Mary did lose more hives last year than ever and she's certain it was due to someone using neonics, as her bees just disappeared.  They didn't get the chance to even try to go through this awful winter.  They disappeared in summer.

Terrance Ingram who publishes the Small Beekeeper's Journal is a warehouse of information, as he has been beekeeping for more than 50 years.  Amazing.  Plus in recent years he has been plagued with the increasing sprays of all kinds:  herbicide, fungicide, and insecticide.  And he says it is not only insecticides that negatively impact bees, but all of those sprays are toxic, as their "inert" ingredients aren't really inert at all.  Too much info to include here.

One thing that struck me about your loss this year, RR, was that it seems from your post that it was due to the cold weather, rather than some infection or parasite.  Would that be a fair appraisal?

Onee thing friend Bill is doing in his "Clean Hives" (there are groups of beekeepers who are following this way) is to gradually allow the colony to revert to the smaller size bee, as existed before the Langstroth Hives became so well accepted.

I'm not knocking the Langstroth, however the cell size is slightly larger in most conventional hives, which makes for a slightly larger bee.  What that also means is that for example, the trachea is larger and can accomodate a much greater number of mites than the smaller feral bees.  So what Bill and the other Clean Hivers is doing is gradually allowing their bees to revert to the smaller bee size, and in the process they lose some of their susceptibility to mites.

Plus they leave enough honey for the bees so they neve have to give sugar, sugar syrup, or any sugar mix.  It is honey all the way.  Once a beekeeper is experienced enough, they know they can both take some and leave some honey.  I don't know if leaving honey is possible for everyone, but just seeing how dire the bee problem has become is just the kick I needed.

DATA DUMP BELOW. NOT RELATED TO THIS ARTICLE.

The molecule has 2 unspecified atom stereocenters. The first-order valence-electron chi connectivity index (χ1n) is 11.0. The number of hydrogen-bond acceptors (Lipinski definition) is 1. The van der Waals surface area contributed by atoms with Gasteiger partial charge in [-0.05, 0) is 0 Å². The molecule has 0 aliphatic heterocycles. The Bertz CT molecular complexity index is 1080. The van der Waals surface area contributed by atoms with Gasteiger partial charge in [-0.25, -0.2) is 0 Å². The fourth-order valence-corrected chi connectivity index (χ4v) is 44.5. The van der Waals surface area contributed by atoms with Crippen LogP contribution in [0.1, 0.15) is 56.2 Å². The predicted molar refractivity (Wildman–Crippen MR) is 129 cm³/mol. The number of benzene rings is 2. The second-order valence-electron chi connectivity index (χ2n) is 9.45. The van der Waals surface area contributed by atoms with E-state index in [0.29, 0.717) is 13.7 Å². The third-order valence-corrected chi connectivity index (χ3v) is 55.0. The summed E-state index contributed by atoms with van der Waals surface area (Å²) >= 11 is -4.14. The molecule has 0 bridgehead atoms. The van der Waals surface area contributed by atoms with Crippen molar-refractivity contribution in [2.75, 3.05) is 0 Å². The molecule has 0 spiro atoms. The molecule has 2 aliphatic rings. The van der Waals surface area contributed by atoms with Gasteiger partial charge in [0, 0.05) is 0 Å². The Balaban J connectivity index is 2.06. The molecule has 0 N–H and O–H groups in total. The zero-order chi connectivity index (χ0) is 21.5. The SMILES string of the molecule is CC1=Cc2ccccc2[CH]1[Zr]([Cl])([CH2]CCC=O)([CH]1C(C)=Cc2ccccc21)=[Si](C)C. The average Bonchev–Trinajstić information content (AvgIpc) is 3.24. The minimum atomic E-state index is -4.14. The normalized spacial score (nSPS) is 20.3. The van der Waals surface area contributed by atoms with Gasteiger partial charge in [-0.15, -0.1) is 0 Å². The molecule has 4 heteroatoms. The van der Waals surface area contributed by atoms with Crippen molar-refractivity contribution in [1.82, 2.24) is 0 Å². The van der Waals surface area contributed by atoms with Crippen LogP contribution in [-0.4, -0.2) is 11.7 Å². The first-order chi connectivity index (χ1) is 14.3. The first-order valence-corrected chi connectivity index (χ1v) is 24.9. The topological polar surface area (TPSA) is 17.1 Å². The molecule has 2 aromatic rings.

Once my other project (done this month) is finished, getting back to beekeeping is a top priority.  So thanks for bringing this subject back into the limelight, where it needs to be.  And good luck with your new bee friends.


R.R. Book

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Re: Beekeeping in the Tribulation and Aftertimes
« Reply #72 on: April 07, 2018, 04:42:07 PM »
Continuing to read Song of Increase:

Quote
These songs are always being sung.

Chapter 4: "Song of the World: The Communion of Bees and Flowers"



The relationship between bees and plants is holy.


Quote
The breath of the honeybee awakens each plant and is acknowledged in return.

About 2/3 of the colony, or a minimum 20,000 bees, are Maidens who forage in the prime of their lives.  We think of this activity as being limited to gathering pollen and nectar, but this is a simplistic understanding. 

Here is what is really happening, according to Freeman's bees:

*The bees are carefully selecting from the healthiest flowers.

*The bees are timing their harvest for specific times of day.

*The bees only harvest from flowers at specific developmental stages of the plants.

*The bees are tasked with guardianship of the flowers, not just the hive.

*The plants have a soul too, with which the bees interact.